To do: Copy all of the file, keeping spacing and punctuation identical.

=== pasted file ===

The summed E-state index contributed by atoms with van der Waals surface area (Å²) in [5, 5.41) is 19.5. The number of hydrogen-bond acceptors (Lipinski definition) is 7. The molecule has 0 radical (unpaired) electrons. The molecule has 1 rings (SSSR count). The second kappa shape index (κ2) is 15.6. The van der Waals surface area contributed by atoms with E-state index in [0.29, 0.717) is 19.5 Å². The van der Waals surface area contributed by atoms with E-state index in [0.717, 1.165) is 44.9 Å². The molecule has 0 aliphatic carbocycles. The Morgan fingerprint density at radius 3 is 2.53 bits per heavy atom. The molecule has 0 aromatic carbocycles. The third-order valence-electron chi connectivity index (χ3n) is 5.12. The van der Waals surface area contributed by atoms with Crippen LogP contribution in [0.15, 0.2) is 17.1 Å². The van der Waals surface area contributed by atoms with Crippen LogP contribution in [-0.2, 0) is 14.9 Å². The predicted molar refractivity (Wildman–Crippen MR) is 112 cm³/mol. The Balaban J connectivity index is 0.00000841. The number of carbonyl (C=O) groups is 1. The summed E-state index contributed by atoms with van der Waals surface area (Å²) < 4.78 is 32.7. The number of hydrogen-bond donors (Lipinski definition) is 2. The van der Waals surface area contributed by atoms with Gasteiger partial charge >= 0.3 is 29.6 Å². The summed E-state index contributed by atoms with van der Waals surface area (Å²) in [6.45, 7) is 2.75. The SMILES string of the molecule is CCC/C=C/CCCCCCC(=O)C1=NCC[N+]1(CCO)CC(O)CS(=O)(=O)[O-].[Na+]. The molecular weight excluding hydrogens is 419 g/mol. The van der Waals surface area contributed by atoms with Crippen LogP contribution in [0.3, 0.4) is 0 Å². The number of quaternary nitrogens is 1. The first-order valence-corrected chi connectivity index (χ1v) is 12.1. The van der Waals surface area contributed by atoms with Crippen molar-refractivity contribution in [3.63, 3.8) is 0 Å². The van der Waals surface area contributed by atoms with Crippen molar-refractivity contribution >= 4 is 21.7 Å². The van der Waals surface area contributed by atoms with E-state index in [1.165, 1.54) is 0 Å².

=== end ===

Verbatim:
The summed E-state index contributed by atoms with van der Waals surface area (Å²) in [5, 5.41) is 19.5. The number of hydrogen-bond acceptors (Lipinski definition) is 7. The molecule has 0 radical (unpaired) electrons. The molecule has 1 rings (SSSR count). The second kappa shape index (κ2) is 15.6. The van der Waals surface area contributed by atoms with E-state index in [0.29, 0.717) is 19.5 Å². The van der Waals surface area contributed by atoms with E-state index in [0.717, 1.165) is 44.9 Å². The molecule has 0 aliphatic carbocycles. The Morgan fingerprint density at radius 3 is 2.53 bits per heavy atom. The molecule has 0 aromatic carbocycles. The third-order valence-electron chi connectivity index (χ3n) is 5.12. The van der Waals surface area contributed by atoms with Crippen LogP contribution in [0.15, 0.2) is 17.1 Å². The van der Waals surface area contributed by atoms with Crippen LogP contribution in [-0.2, 0) is 14.9 Å². The predicted molar refractivity (Wildman–Crippen MR) is 112 cm³/mol. The Balaban J connectivity index is 0.00000841. The number of carbonyl (C=O) groups is 1. The summed E-state index contributed by atoms with van der Waals surface area (Å²) < 4.78 is 32.7. The number of hydrogen-bond donors (Lipinski definition) is 2. The van der Waals surface area contributed by atoms with Gasteiger partial charge >= 0.3 is 29.6 Å². The summed E-state index contributed by atoms with van der Waals surface area (Å²) in [6.45, 7) is 2.75. The SMILES string of the molecule is CCC/C=C/CCCCCCC(=O)C1=NCC[N+]1(CCO)CC(O)CS(=O)(=O)[O-].[Na+]. The molecular weight excluding hydrogens is 419 g/mol. The van der Waals surface area contributed by atoms with Crippen LogP contribution in [0.3, 0.4) is 0 Å². The number of quaternary nitrogens is 1. The first-order valence-corrected chi connectivity index (χ1v) is 12.1. The van der Waals surface area contributed by atoms with Crippen molar-refractivity contribution in [3.63, 3.8) is 0 Å². The van der Waals surface area contributed by atoms with Crippen molar-refractivity contribution >= 4 is 21.7 Å². The van der Waals surface area contributed by atoms with E-state index in [1.165, 1.54) is 0 Å².